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Raleigh--The number of uninsured children increased nationally by more than 400,000 between 2016 and 2018, reversing a long-standing positive trend according to a new report released by the Georgetown University Center for Children and Families. Nationwide, more than 4 million children were uninsured in 2018, the highest level since the Affordable Care Act’s major coverage provisions took effect in 2014.

In North Carolina, an estimated 130,000 children were uninsured in 2018, an increase of approximately 13% since 2016. This alarming trend took place during a period of economic growth when children should be gaining health coverage.

“Recent policy changes and the failure to make children’s health a priority have undercut bipartisan initiatives and the Affordable Care Act, which had propelled our nation forward on children’s health coverage,” said Joan Alker, executive director of the Georgetown University Center for Children and Families. “This serious erosion of child health coverage is due in large part to the Trump Administration’s actions or inactions that have made health coverage harder to access and have deterred families from enrolling their eligible children in Medicaid and CHIP.”

North Carolina is one of 14 states that have not yet expanded Medicaid. While Medicaid expansion provides coverage to uninsured parents and other adults, it also helps children. States that have expanded Medicaid and have seen large reductions in their child uninsured rates. This trend is known as the “welcome mat” effect: when parents sign up for their own health coverage, they often learn they can enroll their children too.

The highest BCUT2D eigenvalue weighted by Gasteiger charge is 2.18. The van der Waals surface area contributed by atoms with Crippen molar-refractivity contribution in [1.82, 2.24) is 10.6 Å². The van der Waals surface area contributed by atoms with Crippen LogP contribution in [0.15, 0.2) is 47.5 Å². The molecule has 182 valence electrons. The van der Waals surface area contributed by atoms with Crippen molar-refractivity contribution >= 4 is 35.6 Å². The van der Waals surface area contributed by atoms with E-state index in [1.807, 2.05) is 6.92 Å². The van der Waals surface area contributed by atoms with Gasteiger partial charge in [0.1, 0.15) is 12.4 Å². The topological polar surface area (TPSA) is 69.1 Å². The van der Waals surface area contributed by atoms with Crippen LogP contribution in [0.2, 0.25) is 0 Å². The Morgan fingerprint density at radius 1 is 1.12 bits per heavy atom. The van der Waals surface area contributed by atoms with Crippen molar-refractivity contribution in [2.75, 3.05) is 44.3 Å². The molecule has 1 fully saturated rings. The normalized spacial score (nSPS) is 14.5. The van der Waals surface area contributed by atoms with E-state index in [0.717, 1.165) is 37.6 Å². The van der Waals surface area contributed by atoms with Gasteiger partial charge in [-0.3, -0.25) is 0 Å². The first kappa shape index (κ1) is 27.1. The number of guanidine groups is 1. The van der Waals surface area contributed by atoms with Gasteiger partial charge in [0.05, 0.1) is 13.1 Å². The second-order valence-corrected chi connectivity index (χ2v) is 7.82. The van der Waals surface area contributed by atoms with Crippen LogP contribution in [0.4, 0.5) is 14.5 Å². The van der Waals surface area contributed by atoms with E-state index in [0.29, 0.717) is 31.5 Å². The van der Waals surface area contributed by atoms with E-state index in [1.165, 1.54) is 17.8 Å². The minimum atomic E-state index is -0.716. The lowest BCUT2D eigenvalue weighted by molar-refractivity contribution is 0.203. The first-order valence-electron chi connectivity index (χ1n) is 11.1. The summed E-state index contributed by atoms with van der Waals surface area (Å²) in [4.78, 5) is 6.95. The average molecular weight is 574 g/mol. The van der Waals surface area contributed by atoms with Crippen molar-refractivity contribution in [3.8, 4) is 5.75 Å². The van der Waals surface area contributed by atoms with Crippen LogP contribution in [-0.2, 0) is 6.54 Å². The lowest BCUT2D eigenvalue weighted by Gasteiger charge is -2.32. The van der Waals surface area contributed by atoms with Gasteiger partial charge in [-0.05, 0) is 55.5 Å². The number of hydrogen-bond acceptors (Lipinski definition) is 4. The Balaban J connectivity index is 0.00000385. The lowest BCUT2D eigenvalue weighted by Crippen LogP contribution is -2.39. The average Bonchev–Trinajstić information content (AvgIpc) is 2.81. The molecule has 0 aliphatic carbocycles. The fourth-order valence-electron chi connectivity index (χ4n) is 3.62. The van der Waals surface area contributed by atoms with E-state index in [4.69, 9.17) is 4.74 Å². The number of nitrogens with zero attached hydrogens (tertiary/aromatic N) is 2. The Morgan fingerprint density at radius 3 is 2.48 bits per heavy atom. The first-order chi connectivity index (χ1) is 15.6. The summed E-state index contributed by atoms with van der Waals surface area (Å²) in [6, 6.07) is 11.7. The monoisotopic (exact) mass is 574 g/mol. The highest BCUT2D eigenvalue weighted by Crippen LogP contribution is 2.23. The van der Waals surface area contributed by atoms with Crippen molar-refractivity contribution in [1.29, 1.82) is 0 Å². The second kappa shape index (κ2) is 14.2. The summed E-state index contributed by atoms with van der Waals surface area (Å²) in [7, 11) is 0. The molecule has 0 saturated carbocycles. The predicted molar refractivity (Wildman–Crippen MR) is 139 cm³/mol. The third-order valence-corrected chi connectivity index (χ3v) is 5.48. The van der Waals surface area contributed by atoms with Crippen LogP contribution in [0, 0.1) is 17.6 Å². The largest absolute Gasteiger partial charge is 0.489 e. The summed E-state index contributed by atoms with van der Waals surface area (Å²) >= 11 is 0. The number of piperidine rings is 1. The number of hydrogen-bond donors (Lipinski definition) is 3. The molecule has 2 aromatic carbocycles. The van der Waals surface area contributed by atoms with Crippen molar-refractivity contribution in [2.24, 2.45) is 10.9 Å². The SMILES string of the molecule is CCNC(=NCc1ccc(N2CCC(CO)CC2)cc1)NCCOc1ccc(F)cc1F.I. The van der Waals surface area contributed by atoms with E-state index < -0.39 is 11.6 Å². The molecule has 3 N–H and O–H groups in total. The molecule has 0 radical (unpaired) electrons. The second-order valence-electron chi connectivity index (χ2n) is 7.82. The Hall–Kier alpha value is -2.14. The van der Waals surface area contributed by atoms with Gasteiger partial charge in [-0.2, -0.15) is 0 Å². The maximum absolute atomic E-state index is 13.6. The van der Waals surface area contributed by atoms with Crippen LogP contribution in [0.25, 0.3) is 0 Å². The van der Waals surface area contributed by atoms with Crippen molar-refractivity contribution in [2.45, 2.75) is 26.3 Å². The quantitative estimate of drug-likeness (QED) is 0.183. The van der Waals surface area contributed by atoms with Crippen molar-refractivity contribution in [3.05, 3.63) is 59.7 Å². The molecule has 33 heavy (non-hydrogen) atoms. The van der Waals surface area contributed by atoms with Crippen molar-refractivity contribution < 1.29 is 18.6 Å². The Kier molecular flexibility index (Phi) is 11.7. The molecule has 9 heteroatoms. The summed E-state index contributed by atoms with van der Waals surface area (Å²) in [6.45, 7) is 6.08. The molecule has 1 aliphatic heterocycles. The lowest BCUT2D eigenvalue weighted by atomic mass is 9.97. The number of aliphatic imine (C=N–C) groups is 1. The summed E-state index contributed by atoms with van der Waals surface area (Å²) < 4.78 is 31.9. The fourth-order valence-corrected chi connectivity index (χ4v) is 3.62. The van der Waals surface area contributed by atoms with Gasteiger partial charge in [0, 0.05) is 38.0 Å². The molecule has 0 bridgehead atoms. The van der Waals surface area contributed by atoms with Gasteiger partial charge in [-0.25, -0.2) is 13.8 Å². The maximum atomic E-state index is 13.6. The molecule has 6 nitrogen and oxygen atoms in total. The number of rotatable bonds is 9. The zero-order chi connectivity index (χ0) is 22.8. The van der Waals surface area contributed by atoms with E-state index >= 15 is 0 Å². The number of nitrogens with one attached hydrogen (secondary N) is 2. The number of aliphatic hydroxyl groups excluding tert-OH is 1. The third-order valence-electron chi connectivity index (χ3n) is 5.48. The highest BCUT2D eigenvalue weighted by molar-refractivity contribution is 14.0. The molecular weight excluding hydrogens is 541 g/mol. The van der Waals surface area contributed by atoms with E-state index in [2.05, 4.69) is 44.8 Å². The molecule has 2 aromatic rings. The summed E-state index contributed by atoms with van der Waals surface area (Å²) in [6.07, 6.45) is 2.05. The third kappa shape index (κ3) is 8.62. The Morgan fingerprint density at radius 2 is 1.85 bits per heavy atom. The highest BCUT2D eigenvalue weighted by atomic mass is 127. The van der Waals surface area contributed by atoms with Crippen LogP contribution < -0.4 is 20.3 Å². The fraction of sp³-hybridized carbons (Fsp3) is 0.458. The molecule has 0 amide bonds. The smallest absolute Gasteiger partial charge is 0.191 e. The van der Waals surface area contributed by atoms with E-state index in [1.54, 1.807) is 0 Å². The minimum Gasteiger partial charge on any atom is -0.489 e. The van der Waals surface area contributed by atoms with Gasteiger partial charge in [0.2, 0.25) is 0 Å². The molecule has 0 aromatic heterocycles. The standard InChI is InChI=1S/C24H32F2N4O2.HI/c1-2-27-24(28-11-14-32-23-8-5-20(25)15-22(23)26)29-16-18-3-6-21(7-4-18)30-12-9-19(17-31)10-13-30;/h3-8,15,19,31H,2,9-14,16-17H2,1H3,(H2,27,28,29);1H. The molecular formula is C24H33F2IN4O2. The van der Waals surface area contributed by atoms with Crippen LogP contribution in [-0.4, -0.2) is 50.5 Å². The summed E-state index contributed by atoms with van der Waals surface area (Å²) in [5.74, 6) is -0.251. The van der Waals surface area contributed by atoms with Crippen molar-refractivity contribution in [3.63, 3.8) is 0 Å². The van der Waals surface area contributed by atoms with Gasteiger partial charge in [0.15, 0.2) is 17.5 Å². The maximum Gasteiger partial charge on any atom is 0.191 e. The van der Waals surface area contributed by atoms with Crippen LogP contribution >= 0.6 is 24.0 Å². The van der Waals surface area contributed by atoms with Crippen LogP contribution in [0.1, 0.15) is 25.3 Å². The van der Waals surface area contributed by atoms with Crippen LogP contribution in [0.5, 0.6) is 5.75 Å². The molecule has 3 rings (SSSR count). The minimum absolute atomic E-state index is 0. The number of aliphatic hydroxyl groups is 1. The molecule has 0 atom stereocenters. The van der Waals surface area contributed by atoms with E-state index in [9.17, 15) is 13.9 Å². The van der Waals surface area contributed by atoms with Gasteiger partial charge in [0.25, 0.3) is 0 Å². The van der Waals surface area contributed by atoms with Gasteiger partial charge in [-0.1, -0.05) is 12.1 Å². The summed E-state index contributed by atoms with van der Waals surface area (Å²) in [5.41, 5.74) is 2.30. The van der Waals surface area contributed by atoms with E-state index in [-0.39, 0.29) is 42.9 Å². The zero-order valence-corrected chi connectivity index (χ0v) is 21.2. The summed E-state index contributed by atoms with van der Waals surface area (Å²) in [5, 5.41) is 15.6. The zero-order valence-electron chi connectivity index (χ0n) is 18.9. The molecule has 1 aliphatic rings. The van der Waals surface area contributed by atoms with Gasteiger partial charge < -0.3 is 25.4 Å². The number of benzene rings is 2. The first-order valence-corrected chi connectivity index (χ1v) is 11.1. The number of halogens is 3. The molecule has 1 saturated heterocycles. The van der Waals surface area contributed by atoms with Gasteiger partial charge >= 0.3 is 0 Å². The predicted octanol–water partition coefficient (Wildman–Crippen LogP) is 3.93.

“This news is deeply troubling,” said Michelle Hughes, executive director of NC Child. “Significant losses in children’s coverage really underscore the need to expand Medicaid. Medicaid expansion would connect more parents and their children with health coverage and help our state turn things around for kids and families. Medicaid expansion would also help children by making the whole family more financially stable. Healthy parents make better parents.”

The child uninsured rate increased nationally from 4.7% to 5.2% between 2016 and 2018, according to data from the Census Bureau’s American Community Survey. Coverage losses were widespread, with North Carolina as one of 15 states showing statistically significant increases in the number and/or rate of uninsured children (Alabama, Arizona, Florida, Georgia, Idaho, Illinois, Indiana, Missouri, Montana, North Carolina, Ohio, Tennessee, Texas, Utah and West Virginia).

“As a pediatrician, I understand first-hand how important health insurance coverage is to my patients; it helps ensure children can receive the care and services they need, when they need them,” said Lanre Falusi, MD, FAAP, American Academy of Pediatrics national spokesperson. “The findings in this report are deeply concerning to me. For children who are uninsured, I worry about the critical services they are missing out on and what it will mean for their short- and long-term health. Our federal leaders must advance policies that ensure children can get the health care they need to grow up healthy and thrive.”

Along with the report, the Georgetown University research center launched a new interactive data hub that provides a more in-depth look at child health care trends in North Carolina and across the country, allowing users to compare a variety of metrics across states.

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